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Technology - Nov 22

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Video: Should Google Go Nuclear? Clean, cheap, nuclear power (no, really)

Robert Bussard, Google Tech Talks on Google Video
This is not your father's fusion reactor! Forget everything you know about conventional ... all thinking on nuclear fusion: high-temperature plasmas, steam turbines, neutron radiation and even nuclear waste are a thing of the past. Goodbye thermonuclear fusion; hello inertial electrostatic confinement fusion (IEC), an old idea that's been made new. While the international community debates the fate of the politically-turmoiled $12 billion ITER (an experimental thermonuclear reactor), simple IEC reactors are being built as high-school science fair projects.

Dr. Robert Bussard, former Asst. Director of the Atomic Energy Commission and founder of Energy Matter Conversion Corporation (EMC2), has spent 17 years perfecting IEC, a fusion process that converts hydrogen and boron directly into electricity producing helium as the only waste product. Most of this work was funded by the Department of Defense, the details of which have been under seal... until now.

Dr. Bussard will discuss his recent results and details of this potentially world-altering technology, whose conception dates back as far as 1924, and even includes a reactor design by Philo T. Farnsworth (inventor of the scanning television).

Can a 100 MW fusion reactor be built for less than Google's annual electricity bill? Come see what's possible when you think outside the thermonuclear box and ignore the herd.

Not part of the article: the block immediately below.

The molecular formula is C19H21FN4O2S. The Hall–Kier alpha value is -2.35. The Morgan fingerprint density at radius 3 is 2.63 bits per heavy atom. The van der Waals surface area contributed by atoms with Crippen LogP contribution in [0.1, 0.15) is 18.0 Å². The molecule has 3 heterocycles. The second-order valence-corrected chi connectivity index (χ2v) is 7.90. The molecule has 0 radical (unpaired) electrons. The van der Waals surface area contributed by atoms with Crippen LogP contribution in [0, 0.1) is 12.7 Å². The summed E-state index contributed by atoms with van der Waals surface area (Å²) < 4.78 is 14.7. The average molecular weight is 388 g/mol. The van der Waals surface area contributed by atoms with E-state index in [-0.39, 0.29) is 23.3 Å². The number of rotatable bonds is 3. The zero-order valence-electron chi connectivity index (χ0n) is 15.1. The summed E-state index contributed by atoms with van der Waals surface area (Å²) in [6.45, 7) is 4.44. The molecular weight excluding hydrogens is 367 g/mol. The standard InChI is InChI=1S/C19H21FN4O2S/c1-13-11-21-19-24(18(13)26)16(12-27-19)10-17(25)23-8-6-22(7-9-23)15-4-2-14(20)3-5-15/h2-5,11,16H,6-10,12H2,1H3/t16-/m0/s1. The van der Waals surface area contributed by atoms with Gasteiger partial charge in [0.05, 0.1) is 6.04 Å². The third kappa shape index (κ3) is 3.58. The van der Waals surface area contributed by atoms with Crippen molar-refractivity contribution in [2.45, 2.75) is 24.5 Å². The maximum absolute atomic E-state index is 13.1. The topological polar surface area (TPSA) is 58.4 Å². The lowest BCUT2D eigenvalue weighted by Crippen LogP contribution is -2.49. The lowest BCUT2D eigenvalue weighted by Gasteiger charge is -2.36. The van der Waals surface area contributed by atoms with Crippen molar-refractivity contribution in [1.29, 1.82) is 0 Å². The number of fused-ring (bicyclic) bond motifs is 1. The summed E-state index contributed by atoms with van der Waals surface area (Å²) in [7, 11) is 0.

(Recorded 9 Nov 2006)
The Farnsworth designed reactor is also known as the Farnsworth–Hirsch Fusor, or simply fusor. The 'Hirsch' part comes from Robert Hirsch, known to us here at Energy Bulletin more commonly as the primary author of the Deptartment of Energy commissioned SAIC risk assessment report into peak oil. From wikipedia:

In the early 1970s Bussard became Assistant Director under Director Robert Hirsch at the Controlled Thermonuclear Reaction Division of what was then known as the Atomic Energy Commission. They founded the mainline fusion program for the United States: the Tokamak. Later, in June 1995, Bussard claimed in a letter to all fusion laboratories as well as to key members of US Congress, that he, along with the other founders of the program, supported the Tokamak not out of conviction that it was the best technical approach but rather as a vehicle for generating political support, thereby allowing them to pursue "all the hopeful new things the mainline labs would not try".

Here's Ran Prieur's summary of the one and a half hour presentation:

Bussard is a highly respected physicist who spent most of his life working on the Tokamak, a donut-shaped fusion device that served as a way for physics researchers to get massive government funding with no chance of actually developing fusion power and thereby destabilizing society. Finally Bussard saw that it wasn't going to work, and started looking at the Farnsworth-Hirsch fusor, a smaller, simpler device invented in the 1930's. It uses an electric field to hold the ions at high density for fusion, and it generates the electric field by concentrating electrons with a magnetic field. If you use hydrogen and boron as fuel, there's no radiation or radioactive waste -- the only product is helium.